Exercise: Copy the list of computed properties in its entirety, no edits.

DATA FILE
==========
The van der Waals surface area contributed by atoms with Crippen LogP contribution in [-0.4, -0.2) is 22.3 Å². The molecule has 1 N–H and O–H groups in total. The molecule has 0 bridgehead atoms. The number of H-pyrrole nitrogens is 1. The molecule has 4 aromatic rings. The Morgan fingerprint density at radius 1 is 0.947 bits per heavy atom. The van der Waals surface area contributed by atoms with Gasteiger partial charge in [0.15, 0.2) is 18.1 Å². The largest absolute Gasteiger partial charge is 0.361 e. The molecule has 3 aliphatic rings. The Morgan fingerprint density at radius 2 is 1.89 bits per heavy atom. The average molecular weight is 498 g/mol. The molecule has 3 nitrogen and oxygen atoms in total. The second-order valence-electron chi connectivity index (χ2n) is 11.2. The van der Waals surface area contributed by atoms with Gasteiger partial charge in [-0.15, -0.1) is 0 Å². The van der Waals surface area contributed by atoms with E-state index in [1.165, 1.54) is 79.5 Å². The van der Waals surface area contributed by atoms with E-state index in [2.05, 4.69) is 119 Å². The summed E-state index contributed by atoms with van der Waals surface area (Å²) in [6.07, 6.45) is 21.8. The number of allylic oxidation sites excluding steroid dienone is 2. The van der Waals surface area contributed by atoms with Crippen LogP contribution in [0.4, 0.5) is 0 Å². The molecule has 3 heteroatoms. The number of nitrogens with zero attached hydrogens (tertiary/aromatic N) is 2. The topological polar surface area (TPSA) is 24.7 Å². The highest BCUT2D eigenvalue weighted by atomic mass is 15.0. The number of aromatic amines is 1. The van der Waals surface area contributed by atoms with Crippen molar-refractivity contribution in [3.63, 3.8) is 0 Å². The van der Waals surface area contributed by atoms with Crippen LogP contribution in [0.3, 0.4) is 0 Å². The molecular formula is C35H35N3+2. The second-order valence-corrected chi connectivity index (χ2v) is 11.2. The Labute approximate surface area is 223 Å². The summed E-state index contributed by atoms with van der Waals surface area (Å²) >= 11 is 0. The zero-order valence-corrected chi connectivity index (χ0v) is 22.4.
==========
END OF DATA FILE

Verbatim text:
The van der Waals surface area contributed by atoms with Crippen LogP contribution in [-0.4, -0.2) is 22.3 Å². The molecule has 1 N–H and O–H groups in total. The molecule has 0 bridgehead atoms. The number of H-pyrrole nitrogens is 1. The molecule has 4 aromatic rings. The Morgan fingerprint density at radius 1 is 0.947 bits per heavy atom. The van der Waals surface area contributed by atoms with Gasteiger partial charge in [0.15, 0.2) is 18.1 Å². The largest absolute Gasteiger partial charge is 0.361 e. The molecule has 3 aliphatic rings. The Morgan fingerprint density at radius 2 is 1.89 bits per heavy atom. The average molecular weight is 498 g/mol. The molecule has 3 nitrogen and oxygen atoms in total. The second-order valence-electron chi connectivity index (χ2n) is 11.2. The van der Waals surface area contributed by atoms with Gasteiger partial charge in [-0.15, -0.1) is 0 Å². The van der Waals surface area contributed by atoms with E-state index in [1.165, 1.54) is 79.5 Å². The van der Waals surface area contributed by atoms with E-state index in [2.05, 4.69) is 119 Å². The summed E-state index contributed by atoms with van der Waals surface area (Å²) in [6.07, 6.45) is 21.8. The number of allylic oxidation sites excluding steroid dienone is 2. The van der Waals surface area contributed by atoms with Crippen LogP contribution in [0.4, 0.5) is 0 Å². The molecule has 3 heteroatoms. The number of nitrogens with zero attached hydrogens (tertiary/aromatic N) is 2. The topological polar surface area (TPSA) is 24.7 Å². The highest BCUT2D eigenvalue weighted by atomic mass is 15.0. The number of aromatic amines is 1. The van der Waals surface area contributed by atoms with Crippen molar-refractivity contribution in [3.63, 3.8) is 0 Å². The van der Waals surface area contributed by atoms with Crippen LogP contribution in [0.3, 0.4) is 0 Å². The molecular formula is C35H35N3+2. The second-order valence-corrected chi connectivity index (χ2v) is 11.2. The Labute approximate surface area is 223 Å². The summed E-state index contributed by atoms with van der Waals surface area (Å²) >= 11 is 0. The zero-order valence-corrected chi connectivity index (χ0v) is 22.4.